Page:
When I’m in the midst of a wild goose chase, I really strive to stay calm and go with the flow, even looking for the humor in the hunt. But under stress I can get a wee bit cranky, focusing only on what I perceive as wrong. (I was also not feeling well.) When I’m cranky, it becomes easy to complain and blame. When I’m in that dynamic duo of negative thought, I have the power to call upon a third aspect. Call to mind the metaphor I mentioned above. Remembering the trinity of the landscape where I am in this moment. I can look up and complain about the weather, or I can look down and see the uncertainty of the path. But where will that get me? It eventually it got be to the right train at the right time, and all was/is well. Including today’s constant gusty winds having her way with the waters of Galway Bay. The goose has been chased. I wonder what lies ahead with one more week in the wild and untamed west of Ireland?

ANAM CARA TOURS

April 2020

I’m brewing duo tours again for next year. You can travel to either Ireland or Scotland, or both as six people did this year. There’s a discount if you do both tours, or are a returning traveler. Dates and costs will come in June. For now, I’m thinking of Ireland first, early April 2020. For Scotland, in mid-April, I’m specifically looking at a journey to the Outer Hebrides islands of Lewis & Skye, starting an closing in Inverness. That tour may have the exciting opportunity to travel with a very talented and wise young musician, Aaron Alderson. Look him up on Facebook.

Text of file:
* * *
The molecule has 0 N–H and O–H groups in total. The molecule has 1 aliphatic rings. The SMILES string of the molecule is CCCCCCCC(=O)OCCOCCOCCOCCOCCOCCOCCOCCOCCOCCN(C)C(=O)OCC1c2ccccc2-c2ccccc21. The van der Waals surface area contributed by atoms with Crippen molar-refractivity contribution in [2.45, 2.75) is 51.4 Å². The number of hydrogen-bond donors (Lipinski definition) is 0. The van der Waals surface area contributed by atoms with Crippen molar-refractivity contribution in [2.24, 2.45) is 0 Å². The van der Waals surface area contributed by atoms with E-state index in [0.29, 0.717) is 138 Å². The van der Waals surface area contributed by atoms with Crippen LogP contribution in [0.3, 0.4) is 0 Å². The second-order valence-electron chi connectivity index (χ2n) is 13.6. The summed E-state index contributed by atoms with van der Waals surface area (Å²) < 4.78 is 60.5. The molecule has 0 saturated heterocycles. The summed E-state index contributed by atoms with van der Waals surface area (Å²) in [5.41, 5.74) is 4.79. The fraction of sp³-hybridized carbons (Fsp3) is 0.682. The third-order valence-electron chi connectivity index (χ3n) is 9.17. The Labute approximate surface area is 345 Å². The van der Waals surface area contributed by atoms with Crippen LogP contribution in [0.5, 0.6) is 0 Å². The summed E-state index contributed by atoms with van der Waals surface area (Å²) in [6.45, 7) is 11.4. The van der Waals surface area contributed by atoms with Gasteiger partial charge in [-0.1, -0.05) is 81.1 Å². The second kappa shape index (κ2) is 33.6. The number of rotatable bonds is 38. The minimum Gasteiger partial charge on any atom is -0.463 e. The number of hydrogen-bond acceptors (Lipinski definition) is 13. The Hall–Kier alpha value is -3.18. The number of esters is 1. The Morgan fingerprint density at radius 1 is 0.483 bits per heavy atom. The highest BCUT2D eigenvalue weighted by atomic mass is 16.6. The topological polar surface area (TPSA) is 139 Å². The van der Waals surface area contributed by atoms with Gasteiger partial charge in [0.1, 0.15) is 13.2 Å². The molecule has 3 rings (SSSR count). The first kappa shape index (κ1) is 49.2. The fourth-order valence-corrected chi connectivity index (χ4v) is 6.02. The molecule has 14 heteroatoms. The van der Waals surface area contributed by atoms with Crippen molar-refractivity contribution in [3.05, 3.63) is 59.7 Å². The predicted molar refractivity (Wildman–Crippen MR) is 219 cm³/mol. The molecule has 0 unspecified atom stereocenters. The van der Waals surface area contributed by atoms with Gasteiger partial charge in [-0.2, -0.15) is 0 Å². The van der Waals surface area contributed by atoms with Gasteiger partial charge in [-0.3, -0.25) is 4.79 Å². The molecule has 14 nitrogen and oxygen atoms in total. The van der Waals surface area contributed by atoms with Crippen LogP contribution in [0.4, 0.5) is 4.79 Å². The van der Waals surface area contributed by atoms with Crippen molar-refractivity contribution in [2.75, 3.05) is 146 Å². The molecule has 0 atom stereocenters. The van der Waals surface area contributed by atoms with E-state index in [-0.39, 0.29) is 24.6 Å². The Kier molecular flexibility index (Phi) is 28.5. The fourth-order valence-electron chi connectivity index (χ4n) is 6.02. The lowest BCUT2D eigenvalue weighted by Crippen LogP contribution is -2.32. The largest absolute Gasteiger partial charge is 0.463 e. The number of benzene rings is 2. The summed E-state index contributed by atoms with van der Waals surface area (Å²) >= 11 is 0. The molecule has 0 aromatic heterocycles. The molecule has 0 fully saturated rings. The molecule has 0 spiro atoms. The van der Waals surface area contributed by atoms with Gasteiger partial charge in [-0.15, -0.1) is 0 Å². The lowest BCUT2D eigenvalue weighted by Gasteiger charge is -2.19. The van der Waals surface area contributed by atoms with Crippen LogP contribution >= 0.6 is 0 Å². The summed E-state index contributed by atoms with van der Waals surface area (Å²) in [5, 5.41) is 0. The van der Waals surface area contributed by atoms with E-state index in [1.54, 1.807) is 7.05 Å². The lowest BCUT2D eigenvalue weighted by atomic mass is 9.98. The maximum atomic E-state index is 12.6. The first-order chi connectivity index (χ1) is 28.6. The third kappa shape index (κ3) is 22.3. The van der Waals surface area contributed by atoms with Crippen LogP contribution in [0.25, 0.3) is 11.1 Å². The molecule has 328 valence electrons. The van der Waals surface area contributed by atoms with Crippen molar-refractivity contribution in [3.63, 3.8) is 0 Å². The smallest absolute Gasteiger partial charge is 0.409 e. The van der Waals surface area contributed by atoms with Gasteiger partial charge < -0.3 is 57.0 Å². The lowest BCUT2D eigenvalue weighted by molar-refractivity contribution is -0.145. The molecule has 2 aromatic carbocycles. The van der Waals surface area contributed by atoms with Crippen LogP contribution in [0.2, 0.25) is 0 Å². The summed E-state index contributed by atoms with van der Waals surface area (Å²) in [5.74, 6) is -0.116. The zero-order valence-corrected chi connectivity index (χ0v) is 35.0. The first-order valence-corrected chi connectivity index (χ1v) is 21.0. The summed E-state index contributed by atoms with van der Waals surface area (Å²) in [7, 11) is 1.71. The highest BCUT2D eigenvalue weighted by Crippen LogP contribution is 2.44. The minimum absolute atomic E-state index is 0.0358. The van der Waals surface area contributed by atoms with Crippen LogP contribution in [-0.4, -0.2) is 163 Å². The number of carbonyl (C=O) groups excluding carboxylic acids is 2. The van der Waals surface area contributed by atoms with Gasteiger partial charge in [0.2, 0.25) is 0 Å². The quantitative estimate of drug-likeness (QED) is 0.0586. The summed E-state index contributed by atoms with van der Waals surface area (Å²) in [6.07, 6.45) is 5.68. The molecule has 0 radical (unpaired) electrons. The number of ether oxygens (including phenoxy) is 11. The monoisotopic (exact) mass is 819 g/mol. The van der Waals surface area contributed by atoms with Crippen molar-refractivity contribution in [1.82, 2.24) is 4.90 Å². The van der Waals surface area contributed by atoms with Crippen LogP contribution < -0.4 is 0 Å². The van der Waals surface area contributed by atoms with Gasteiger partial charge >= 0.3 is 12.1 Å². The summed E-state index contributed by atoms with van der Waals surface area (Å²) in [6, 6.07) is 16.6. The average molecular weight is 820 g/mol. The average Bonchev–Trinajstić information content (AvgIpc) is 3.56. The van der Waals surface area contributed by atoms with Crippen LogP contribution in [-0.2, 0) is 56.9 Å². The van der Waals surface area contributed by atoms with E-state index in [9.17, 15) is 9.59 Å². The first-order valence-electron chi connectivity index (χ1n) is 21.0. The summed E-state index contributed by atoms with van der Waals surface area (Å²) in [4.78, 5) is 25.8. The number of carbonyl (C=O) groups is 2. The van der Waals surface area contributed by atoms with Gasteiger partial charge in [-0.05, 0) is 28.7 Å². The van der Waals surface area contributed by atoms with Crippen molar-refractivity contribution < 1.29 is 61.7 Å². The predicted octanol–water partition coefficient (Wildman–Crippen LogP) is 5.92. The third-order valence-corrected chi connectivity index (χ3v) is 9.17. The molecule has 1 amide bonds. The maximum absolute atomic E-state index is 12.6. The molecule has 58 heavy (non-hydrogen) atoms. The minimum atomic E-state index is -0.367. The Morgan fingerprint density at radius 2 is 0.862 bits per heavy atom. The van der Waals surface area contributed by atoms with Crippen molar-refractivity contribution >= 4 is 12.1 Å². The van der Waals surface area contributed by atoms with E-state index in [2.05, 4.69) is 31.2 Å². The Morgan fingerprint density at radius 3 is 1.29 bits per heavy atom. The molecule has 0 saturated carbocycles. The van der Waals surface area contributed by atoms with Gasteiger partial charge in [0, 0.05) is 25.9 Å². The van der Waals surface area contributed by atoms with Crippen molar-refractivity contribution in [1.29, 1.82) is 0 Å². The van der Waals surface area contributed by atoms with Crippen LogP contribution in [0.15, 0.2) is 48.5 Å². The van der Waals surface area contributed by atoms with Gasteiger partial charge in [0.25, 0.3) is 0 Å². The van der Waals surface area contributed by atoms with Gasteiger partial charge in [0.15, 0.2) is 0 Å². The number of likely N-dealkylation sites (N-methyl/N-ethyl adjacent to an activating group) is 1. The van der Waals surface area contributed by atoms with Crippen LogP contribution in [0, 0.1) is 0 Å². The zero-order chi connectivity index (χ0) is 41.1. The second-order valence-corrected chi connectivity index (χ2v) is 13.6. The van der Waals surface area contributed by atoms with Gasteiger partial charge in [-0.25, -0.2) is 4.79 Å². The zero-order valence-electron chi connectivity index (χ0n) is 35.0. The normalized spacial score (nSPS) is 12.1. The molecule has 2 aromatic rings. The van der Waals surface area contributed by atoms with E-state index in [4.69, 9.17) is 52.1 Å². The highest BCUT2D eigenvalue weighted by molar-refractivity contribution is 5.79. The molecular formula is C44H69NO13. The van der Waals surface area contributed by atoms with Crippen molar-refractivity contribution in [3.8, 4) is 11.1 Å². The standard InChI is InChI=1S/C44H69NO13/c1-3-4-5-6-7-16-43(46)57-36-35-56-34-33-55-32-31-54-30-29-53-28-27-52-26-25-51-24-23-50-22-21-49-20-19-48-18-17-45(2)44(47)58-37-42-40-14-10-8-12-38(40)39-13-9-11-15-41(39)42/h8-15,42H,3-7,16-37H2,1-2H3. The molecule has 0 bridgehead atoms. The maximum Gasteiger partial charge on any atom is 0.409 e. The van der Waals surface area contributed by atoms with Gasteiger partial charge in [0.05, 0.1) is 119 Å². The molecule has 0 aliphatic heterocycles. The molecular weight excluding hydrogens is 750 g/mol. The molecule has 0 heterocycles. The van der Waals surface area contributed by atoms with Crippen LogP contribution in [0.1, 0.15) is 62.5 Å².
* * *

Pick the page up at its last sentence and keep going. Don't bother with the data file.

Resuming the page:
Interested, or know someone who might be? Then send me an email to get on the interested list. I do not sell or share that list. It is specifically for my for-profit tour business, Anam Cara Tours LLC. kathleenverigin333@gmail.com

TRADITIONAL IRISH MUSIC SESSION

We enjoyed a lovely and lively traditional Irish music session Friday night at O’Loclainn’s Irish Whiskey Bar in Ballyvaughan. Entertaining and fun, while Doug sipped a Green Spot whiskey and I a hot toddy for my aching sinuses and throat.

Celtic Commandments

April 18, 2019

Greetings from Edinburgh, Scotland! 

My 15th Ireland tour – Land of Spirits, Saints & Scholars – unfolded beautifully with 14 fabulous travelers and my trusted driver and brother from another mother, Paddy Downes. We visited holy wells for Saints Patrick, Brighid and Columba, with various rituals and sacred sites between. The weather was mostly dry but constantly COLD. Brrrr.  The “knock you over” kind of winds. After 3 days of rest between tours Scotland begins on Friday – Castles, Cathedrals & Clans. All travelers have arrived, safely and on time. YAY!  I intend to continue to post daily updates with photos on Facebook. Remember, if it’s in ye to travel to Celtic lands, zip me an email and get on my interested list. kathleenverigin333@gmail.com You’ll know details before the general public. And, yes, I’m already brewing an Ireland tour for April 2020. Blessings to you!!!

Celtic Commandments

From the Carmina Gadelica, Ancient Celtic oral tradition, Pagan Carmina Gadelica by Mike Nichols